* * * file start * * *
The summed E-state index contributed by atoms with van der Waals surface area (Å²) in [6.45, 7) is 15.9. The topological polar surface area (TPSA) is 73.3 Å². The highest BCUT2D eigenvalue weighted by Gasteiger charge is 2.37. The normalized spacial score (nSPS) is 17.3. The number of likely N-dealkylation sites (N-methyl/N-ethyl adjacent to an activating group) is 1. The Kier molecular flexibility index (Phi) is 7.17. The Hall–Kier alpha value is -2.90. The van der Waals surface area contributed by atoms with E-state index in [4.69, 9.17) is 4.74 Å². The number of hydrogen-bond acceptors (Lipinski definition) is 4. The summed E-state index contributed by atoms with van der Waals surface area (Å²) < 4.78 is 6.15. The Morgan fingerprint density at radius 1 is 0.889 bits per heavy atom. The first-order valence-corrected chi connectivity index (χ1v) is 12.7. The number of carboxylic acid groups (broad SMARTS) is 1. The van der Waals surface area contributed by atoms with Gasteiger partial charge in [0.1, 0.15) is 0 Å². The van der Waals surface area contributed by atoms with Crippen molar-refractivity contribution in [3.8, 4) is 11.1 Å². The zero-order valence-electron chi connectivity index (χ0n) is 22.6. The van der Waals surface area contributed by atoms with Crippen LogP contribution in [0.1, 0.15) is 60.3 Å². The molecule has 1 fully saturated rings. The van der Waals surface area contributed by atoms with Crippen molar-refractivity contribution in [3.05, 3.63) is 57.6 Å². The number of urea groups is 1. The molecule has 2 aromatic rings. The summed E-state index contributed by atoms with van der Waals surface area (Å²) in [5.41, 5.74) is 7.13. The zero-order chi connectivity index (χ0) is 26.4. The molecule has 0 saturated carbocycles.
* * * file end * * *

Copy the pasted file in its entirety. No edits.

The summed E-state index contributed by atoms with van der Waals surface area (Å²) in [6.45, 7) is 15.9. The topological polar surface area (TPSA) is 73.3 Å². The highest BCUT2D eigenvalue weighted by Gasteiger charge is 2.37. The normalized spacial score (nSPS) is 17.3. The number of likely N-dealkylation sites (N-methyl/N-ethyl adjacent to an activating group) is 1. The Kier molecular flexibility index (Phi) is 7.17. The Hall–Kier alpha value is -2.90. The van der Waals surface area contributed by atoms with E-state index in [4.69, 9.17) is 4.74 Å². The number of hydrogen-bond acceptors (Lipinski definition) is 4. The summed E-state index contributed by atoms with van der Waals surface area (Å²) < 4.78 is 6.15. The Morgan fingerprint density at radius 1 is 0.889 bits per heavy atom. The first-order valence-corrected chi connectivity index (χ1v) is 12.7. The number of carboxylic acid groups (broad SMARTS) is 1. The van der Waals surface area contributed by atoms with Gasteiger partial charge in [0.1, 0.15) is 0 Å². The van der Waals surface area contributed by atoms with Crippen molar-refractivity contribution in [3.8, 4) is 11.1 Å². The zero-order valence-electron chi connectivity index (χ0n) is 22.6. The van der Waals surface area contributed by atoms with Crippen LogP contribution in [0.1, 0.15) is 60.3 Å². The molecule has 1 fully saturated rings. The van der Waals surface area contributed by atoms with Crippen molar-refractivity contribution in [3.05, 3.63) is 57.6 Å². The number of urea groups is 1. The molecule has 2 aromatic rings. The summed E-state index contributed by atoms with van der Waals surface area (Å²) in [5.41, 5.74) is 7.13. The zero-order chi connectivity index (χ0) is 26.4. The molecule has 0 saturated carbocycles.